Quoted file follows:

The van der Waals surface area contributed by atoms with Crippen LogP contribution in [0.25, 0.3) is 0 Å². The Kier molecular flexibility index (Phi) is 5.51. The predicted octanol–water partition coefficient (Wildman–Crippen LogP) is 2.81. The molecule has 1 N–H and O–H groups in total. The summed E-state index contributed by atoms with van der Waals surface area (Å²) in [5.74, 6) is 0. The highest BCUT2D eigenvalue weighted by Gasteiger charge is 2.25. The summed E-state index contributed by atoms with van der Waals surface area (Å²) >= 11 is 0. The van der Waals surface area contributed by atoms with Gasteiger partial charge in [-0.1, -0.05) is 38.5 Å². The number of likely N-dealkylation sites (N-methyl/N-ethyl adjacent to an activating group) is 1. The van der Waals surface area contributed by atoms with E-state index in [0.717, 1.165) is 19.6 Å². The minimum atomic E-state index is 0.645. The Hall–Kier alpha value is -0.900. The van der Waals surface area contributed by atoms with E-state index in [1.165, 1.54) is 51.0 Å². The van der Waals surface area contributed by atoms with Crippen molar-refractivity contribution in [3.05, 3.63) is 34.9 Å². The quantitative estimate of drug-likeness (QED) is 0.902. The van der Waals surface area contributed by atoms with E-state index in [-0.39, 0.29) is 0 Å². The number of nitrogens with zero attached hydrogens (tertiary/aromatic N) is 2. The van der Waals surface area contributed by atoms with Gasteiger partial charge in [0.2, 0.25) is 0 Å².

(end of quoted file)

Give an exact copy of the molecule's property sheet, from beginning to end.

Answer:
The van der Waals surface area contributed by atoms with Crippen LogP contribution in [0.25, 0.3) is 0 Å². The Kier molecular flexibility index (Phi) is 5.51. The predicted octanol–water partition coefficient (Wildman–Crippen LogP) is 2.81. The molecule has 1 N–H and O–H groups in total. The summed E-state index contributed by atoms with van der Waals surface area (Å²) in [5.74, 6) is 0. The highest BCUT2D eigenvalue weighted by Gasteiger charge is 2.25. The summed E-state index contributed by atoms with van der Waals surface area (Å²) >= 11 is 0. The van der Waals surface area contributed by atoms with Gasteiger partial charge in [-0.1, -0.05) is 38.5 Å². The number of likely N-dealkylation sites (N-methyl/N-ethyl adjacent to an activating group) is 1. The van der Waals surface area contributed by atoms with E-state index in [0.717, 1.165) is 19.6 Å². The minimum atomic E-state index is 0.645. The Hall–Kier alpha value is -0.900. The van der Waals surface area contributed by atoms with E-state index in [1.165, 1.54) is 51.0 Å². The van der Waals surface area contributed by atoms with Crippen molar-refractivity contribution in [3.05, 3.63) is 34.9 Å². The quantitative estimate of drug-likeness (QED) is 0.902. The van der Waals surface area contributed by atoms with E-state index in [-0.39, 0.29) is 0 Å². The number of nitrogens with zero attached hydrogens (tertiary/aromatic N) is 2. The van der Waals surface area contributed by atoms with Gasteiger partial charge in [0.2, 0.25) is 0 Å².